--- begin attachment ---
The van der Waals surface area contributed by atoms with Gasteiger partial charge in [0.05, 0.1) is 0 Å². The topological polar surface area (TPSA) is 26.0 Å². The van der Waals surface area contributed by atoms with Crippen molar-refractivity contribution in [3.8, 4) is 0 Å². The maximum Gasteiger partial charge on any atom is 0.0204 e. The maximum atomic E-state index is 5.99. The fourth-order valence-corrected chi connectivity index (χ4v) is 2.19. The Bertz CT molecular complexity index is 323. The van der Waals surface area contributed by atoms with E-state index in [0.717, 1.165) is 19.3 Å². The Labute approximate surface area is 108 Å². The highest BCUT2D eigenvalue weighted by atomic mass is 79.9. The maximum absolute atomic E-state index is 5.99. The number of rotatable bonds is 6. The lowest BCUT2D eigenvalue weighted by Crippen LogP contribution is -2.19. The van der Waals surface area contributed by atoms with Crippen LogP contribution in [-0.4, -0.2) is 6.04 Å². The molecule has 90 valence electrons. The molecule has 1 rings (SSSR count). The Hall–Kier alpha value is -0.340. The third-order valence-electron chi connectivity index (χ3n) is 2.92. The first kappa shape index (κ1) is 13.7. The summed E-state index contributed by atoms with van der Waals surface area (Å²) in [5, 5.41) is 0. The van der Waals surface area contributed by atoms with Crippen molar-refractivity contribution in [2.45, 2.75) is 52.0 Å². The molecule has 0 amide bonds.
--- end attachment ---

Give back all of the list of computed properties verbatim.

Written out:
The van der Waals surface area contributed by atoms with Gasteiger partial charge in [0.05, 0.1) is 0 Å². The topological polar surface area (TPSA) is 26.0 Å². The van der Waals surface area contributed by atoms with Crippen molar-refractivity contribution in [3.8, 4) is 0 Å². The maximum Gasteiger partial charge on any atom is 0.0204 e. The maximum atomic E-state index is 5.99. The fourth-order valence-corrected chi connectivity index (χ4v) is 2.19. The Bertz CT molecular complexity index is 323. The van der Waals surface area contributed by atoms with E-state index in [0.717, 1.165) is 19.3 Å². The Labute approximate surface area is 108 Å². The highest BCUT2D eigenvalue weighted by atomic mass is 79.9. The maximum absolute atomic E-state index is 5.99. The number of rotatable bonds is 6. The lowest BCUT2D eigenvalue weighted by Crippen LogP contribution is -2.19. The van der Waals surface area contributed by atoms with Crippen LogP contribution in [-0.4, -0.2) is 6.04 Å². The molecule has 90 valence electrons. The molecule has 1 rings (SSSR count). The Hall–Kier alpha value is -0.340. The third-order valence-electron chi connectivity index (χ3n) is 2.92. The first kappa shape index (κ1) is 13.7. The summed E-state index contributed by atoms with van der Waals surface area (Å²) in [5, 5.41) is 0. The van der Waals surface area contributed by atoms with Crippen molar-refractivity contribution in [2.45, 2.75) is 52.0 Å². The molecule has 0 amide bonds.